It was William Shakespeare who opined, “A rose by any other name is still a rose.” Can the same be said about churches? There are lots of strange church names in America. For example, I grew up in a community that boasted “The Naked Truth” Church. Makes one wonder what the “clothed” truth might be!
A survey of the Internet produced these gems: “The Church of God-Zilla, WA” and “Scum of Sinners Bible Chapel, Denver, CO.” Then there is the church for those who want embrace both sides of major theological debates, “Calvin Freewill Baptist Church of Calvin, OK,” and “Waterproof Baptist Church of Waterproof, LA.” And my personal favorite, “Hell for Certain Church” in Kentucky. I wonder what their advertising might sound like? Perhaps “Go to Hell For Certain, services Sundays at 10 am; guests are welcome, members are expected?” It’s unlikely that this is a very large congregation. All this goes to show that the American culture has produced a model of gathering that we call “the Church.” This model may unintentionally communicate the wrong messages, and not just because of the name that hangs out front.
But this is not a new issue for the Church. After the Apostle Paul established a church in Corinth, he had to give instruction to that church correcting their chaotic gatherings. In 1 Corinthians 14 he writes, “What then, brothers? When you come together, each one has a hymn, a lesson, a revelation, a tongue, or an interpretation. Let all things be done for building up. If any speak in a tongue, let there be only two or at most three, and each in turn, and let someone interpret. But if there is no one to interpret, let each of them keep silent in church and speak to himself and to God. Let two or three prophets speak, and let the others weigh what is said.”
The key phrase in Paul’s remarks to this church is this: “Let all things be done for building up.” Much of what is done in churches across America today does not measure up to the Apostle’s challenge. So much of what we do in church is based upon latent desires to recapture our childhood; in too many instances we substitute nostalgia for true devotion to the Lord.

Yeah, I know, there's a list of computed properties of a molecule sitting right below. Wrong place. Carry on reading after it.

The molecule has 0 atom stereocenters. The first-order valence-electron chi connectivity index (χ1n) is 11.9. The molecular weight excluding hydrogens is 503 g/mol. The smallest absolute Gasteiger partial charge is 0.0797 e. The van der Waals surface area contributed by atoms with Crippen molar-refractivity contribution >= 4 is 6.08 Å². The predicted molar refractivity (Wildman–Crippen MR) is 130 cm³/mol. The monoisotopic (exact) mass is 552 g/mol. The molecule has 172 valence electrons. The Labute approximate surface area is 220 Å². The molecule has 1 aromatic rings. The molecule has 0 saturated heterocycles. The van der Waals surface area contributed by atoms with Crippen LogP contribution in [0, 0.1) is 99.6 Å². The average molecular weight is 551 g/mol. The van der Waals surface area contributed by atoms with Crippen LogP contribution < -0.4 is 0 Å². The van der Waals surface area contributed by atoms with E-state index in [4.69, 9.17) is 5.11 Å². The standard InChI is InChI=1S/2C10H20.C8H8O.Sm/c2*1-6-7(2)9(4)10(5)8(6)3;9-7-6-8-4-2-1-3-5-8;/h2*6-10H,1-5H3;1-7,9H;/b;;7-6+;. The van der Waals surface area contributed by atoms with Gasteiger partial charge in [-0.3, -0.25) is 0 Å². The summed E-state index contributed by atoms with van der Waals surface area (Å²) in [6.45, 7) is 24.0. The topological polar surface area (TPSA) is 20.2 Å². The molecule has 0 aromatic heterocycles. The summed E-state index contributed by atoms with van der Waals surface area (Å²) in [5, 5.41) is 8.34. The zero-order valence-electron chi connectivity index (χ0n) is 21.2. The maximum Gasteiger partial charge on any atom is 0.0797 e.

The normative pattern in the New Testament was a church that came together to remember the death and resurrection of Jesus, give itself to the public reading of Scripture, and to encourage and build one another up in the faith. The method of doing church in the New Testament matched the message the church proclaimed—which was simply Jesus! It is amazing how far we can stray from that fundamental message. In fact, Paul opened his letter to the Corinth Church with this statement found in 1 Corinthians 2:2: “For I decided to know nothing among you except Jesus Christ and Him crucified.” How would our weekly gathering look different if this became our single purpose? How would our personal evangelism improve if this became our central thought and proclamation? It is very easy to get distracted with secondary issues and divisive doctrines. May are single proclamation be Jesus and His glory!
I recently heard about a church that felt compelled to change its name from “Calvary” to “Pentecostal.” Although I completely understand the practical concerns of modern church marketing, this caused me to reflect on the challenges of the culture in which we live. Have we strayed so far from the intention of the gospel that we would rather define ourselves by our denominational delineations than by the power of the cross of Christ? I ask the question not to malign or criticize the decisions local assemblies make in choosing a name, but to remind all of us that the Church is about so much more than just our personal preferences and unique doctrines. The Church is all about Jesus! May our lives and gatherings echo the words of the one who established His Church: “Upon this rock I will build my Church, and the gates of Hell shall not prevail against it.”